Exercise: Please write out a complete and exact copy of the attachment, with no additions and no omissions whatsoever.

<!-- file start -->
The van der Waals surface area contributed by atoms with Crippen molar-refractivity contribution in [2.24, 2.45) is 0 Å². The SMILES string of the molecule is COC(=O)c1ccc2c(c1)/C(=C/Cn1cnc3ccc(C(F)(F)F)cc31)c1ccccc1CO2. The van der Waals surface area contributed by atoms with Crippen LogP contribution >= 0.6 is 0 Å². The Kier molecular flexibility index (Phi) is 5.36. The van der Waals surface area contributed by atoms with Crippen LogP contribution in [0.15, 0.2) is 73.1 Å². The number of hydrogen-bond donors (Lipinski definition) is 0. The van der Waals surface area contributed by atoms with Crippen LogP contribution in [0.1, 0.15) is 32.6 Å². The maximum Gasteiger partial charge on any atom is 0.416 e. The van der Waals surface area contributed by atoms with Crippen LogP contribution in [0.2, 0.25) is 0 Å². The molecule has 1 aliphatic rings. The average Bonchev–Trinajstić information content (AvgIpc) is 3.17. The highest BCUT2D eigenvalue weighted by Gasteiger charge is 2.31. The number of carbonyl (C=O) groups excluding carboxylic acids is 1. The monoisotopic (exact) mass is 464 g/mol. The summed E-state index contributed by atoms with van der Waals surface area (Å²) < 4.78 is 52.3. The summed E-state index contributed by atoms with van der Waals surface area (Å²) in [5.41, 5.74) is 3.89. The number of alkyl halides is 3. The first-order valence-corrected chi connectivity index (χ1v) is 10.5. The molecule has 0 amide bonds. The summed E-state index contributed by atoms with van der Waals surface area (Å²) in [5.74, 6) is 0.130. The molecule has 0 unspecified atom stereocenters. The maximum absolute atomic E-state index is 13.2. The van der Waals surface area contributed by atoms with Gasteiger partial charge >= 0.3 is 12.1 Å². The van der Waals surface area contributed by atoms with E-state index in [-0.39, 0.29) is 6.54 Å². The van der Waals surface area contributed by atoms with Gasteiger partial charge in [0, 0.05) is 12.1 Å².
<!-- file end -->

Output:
The van der Waals surface area contributed by atoms with Crippen molar-refractivity contribution in [2.24, 2.45) is 0 Å². The SMILES string of the molecule is COC(=O)c1ccc2c(c1)/C(=C/Cn1cnc3ccc(C(F)(F)F)cc31)c1ccccc1CO2. The van der Waals surface area contributed by atoms with Crippen LogP contribution >= 0.6 is 0 Å². The Kier molecular flexibility index (Phi) is 5.36. The van der Waals surface area contributed by atoms with Crippen LogP contribution in [0.15, 0.2) is 73.1 Å². The number of hydrogen-bond donors (Lipinski definition) is 0. The van der Waals surface area contributed by atoms with Crippen LogP contribution in [0.1, 0.15) is 32.6 Å². The maximum Gasteiger partial charge on any atom is 0.416 e. The van der Waals surface area contributed by atoms with Crippen LogP contribution in [0.2, 0.25) is 0 Å². The molecule has 1 aliphatic rings. The average Bonchev–Trinajstić information content (AvgIpc) is 3.17. The highest BCUT2D eigenvalue weighted by Gasteiger charge is 2.31. The number of carbonyl (C=O) groups excluding carboxylic acids is 1. The monoisotopic (exact) mass is 464 g/mol. The summed E-state index contributed by atoms with van der Waals surface area (Å²) < 4.78 is 52.3. The summed E-state index contributed by atoms with van der Waals surface area (Å²) in [5.41, 5.74) is 3.89. The number of alkyl halides is 3. The first-order valence-corrected chi connectivity index (χ1v) is 10.5. The molecule has 0 amide bonds. The summed E-state index contributed by atoms with van der Waals surface area (Å²) in [5.74, 6) is 0.130. The molecule has 0 unspecified atom stereocenters. The maximum absolute atomic E-state index is 13.2. The van der Waals surface area contributed by atoms with Gasteiger partial charge >= 0.3 is 12.1 Å². The van der Waals surface area contributed by atoms with E-state index in [-0.39, 0.29) is 6.54 Å². The van der Waals surface area contributed by atoms with Gasteiger partial charge in [0, 0.05) is 12.1 Å².